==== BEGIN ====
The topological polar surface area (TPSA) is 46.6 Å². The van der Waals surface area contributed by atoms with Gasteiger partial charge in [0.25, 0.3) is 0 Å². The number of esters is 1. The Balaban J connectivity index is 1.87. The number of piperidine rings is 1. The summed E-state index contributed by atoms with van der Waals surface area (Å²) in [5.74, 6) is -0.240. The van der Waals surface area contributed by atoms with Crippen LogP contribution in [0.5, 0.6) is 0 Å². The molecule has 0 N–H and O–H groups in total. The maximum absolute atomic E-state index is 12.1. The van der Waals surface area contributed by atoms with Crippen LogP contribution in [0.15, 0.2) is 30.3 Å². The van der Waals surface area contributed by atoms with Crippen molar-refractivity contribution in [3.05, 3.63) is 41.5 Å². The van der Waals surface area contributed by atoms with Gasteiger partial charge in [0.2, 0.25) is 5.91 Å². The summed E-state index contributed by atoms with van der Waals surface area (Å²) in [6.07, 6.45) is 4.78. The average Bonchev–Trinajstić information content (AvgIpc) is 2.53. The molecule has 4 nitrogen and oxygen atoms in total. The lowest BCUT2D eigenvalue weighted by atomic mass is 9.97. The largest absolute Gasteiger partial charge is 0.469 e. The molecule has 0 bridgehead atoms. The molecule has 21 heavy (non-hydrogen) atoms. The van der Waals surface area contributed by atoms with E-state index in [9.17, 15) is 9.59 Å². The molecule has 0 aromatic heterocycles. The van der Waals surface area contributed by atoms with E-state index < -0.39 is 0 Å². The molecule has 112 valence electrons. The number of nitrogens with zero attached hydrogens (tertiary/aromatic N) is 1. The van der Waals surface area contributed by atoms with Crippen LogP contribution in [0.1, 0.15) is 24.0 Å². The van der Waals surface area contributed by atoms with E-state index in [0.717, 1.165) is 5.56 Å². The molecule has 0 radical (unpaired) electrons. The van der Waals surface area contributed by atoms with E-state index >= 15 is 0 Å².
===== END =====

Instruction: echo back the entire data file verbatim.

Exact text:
The topological polar surface area (TPSA) is 46.6 Å². The van der Waals surface area contributed by atoms with Gasteiger partial charge in [0.25, 0.3) is 0 Å². The number of esters is 1. The Balaban J connectivity index is 1.87. The number of piperidine rings is 1. The summed E-state index contributed by atoms with van der Waals surface area (Å²) in [5.74, 6) is -0.240. The van der Waals surface area contributed by atoms with Crippen LogP contribution in [0.5, 0.6) is 0 Å². The molecule has 0 N–H and O–H groups in total. The maximum absolute atomic E-state index is 12.1. The van der Waals surface area contributed by atoms with Crippen LogP contribution in [0.15, 0.2) is 30.3 Å². The van der Waals surface area contributed by atoms with Crippen molar-refractivity contribution in [3.05, 3.63) is 41.5 Å². The van der Waals surface area contributed by atoms with Gasteiger partial charge in [0.2, 0.25) is 5.91 Å². The summed E-state index contributed by atoms with van der Waals surface area (Å²) in [6.07, 6.45) is 4.78. The average Bonchev–Trinajstić information content (AvgIpc) is 2.53. The molecule has 4 nitrogen and oxygen atoms in total. The lowest BCUT2D eigenvalue weighted by atomic mass is 9.97. The largest absolute Gasteiger partial charge is 0.469 e. The molecule has 0 bridgehead atoms. The molecule has 21 heavy (non-hydrogen) atoms. The van der Waals surface area contributed by atoms with E-state index in [9.17, 15) is 9.59 Å². The molecule has 0 aromatic heterocycles. The van der Waals surface area contributed by atoms with E-state index < -0.39 is 0 Å². The molecule has 112 valence electrons. The number of nitrogens with zero attached hydrogens (tertiary/aromatic N) is 1. The van der Waals surface area contributed by atoms with Crippen LogP contribution in [0.1, 0.15) is 24.0 Å². The van der Waals surface area contributed by atoms with E-state index in [0.717, 1.165) is 5.56 Å². The molecule has 0 radical (unpaired) electrons. The van der Waals surface area contributed by atoms with E-state index >= 15 is 0 Å².